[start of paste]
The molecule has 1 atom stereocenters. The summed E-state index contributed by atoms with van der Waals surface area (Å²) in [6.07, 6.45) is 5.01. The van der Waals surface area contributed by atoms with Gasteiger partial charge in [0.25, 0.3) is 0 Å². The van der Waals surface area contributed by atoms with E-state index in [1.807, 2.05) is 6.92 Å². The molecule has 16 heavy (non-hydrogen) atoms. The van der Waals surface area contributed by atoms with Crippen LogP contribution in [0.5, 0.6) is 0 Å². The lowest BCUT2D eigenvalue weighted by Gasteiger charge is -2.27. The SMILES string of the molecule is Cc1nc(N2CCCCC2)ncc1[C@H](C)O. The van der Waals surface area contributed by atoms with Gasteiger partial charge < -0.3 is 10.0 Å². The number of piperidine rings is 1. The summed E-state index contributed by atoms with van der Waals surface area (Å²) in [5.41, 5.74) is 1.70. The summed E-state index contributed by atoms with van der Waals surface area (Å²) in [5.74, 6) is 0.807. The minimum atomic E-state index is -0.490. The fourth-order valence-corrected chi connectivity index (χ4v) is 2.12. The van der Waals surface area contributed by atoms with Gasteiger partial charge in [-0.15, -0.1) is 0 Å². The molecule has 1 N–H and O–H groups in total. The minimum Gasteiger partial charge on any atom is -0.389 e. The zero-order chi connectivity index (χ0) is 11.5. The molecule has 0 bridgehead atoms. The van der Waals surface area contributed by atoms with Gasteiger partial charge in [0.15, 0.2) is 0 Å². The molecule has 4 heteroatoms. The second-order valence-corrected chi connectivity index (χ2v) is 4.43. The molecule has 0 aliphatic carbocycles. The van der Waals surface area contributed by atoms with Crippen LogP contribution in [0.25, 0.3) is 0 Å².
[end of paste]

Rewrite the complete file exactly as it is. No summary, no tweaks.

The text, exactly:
The molecule has 1 atom stereocenters. The summed E-state index contributed by atoms with van der Waals surface area (Å²) in [6.07, 6.45) is 5.01. The van der Waals surface area contributed by atoms with Gasteiger partial charge in [0.25, 0.3) is 0 Å². The van der Waals surface area contributed by atoms with E-state index in [1.807, 2.05) is 6.92 Å². The molecule has 16 heavy (non-hydrogen) atoms. The van der Waals surface area contributed by atoms with Crippen LogP contribution in [0.5, 0.6) is 0 Å². The lowest BCUT2D eigenvalue weighted by Gasteiger charge is -2.27. The SMILES string of the molecule is Cc1nc(N2CCCCC2)ncc1[C@H](C)O. The van der Waals surface area contributed by atoms with Gasteiger partial charge < -0.3 is 10.0 Å². The number of piperidine rings is 1. The summed E-state index contributed by atoms with van der Waals surface area (Å²) in [5.41, 5.74) is 1.70. The summed E-state index contributed by atoms with van der Waals surface area (Å²) in [5.74, 6) is 0.807. The minimum atomic E-state index is -0.490. The fourth-order valence-corrected chi connectivity index (χ4v) is 2.12. The van der Waals surface area contributed by atoms with Gasteiger partial charge in [-0.15, -0.1) is 0 Å². The molecule has 1 N–H and O–H groups in total. The minimum Gasteiger partial charge on any atom is -0.389 e. The zero-order chi connectivity index (χ0) is 11.5. The molecule has 0 bridgehead atoms. The van der Waals surface area contributed by atoms with Gasteiger partial charge in [0.15, 0.2) is 0 Å². The molecule has 4 heteroatoms. The second-order valence-corrected chi connectivity index (χ2v) is 4.43. The molecule has 0 aliphatic carbocycles. The van der Waals surface area contributed by atoms with Crippen LogP contribution in [0.25, 0.3) is 0 Å².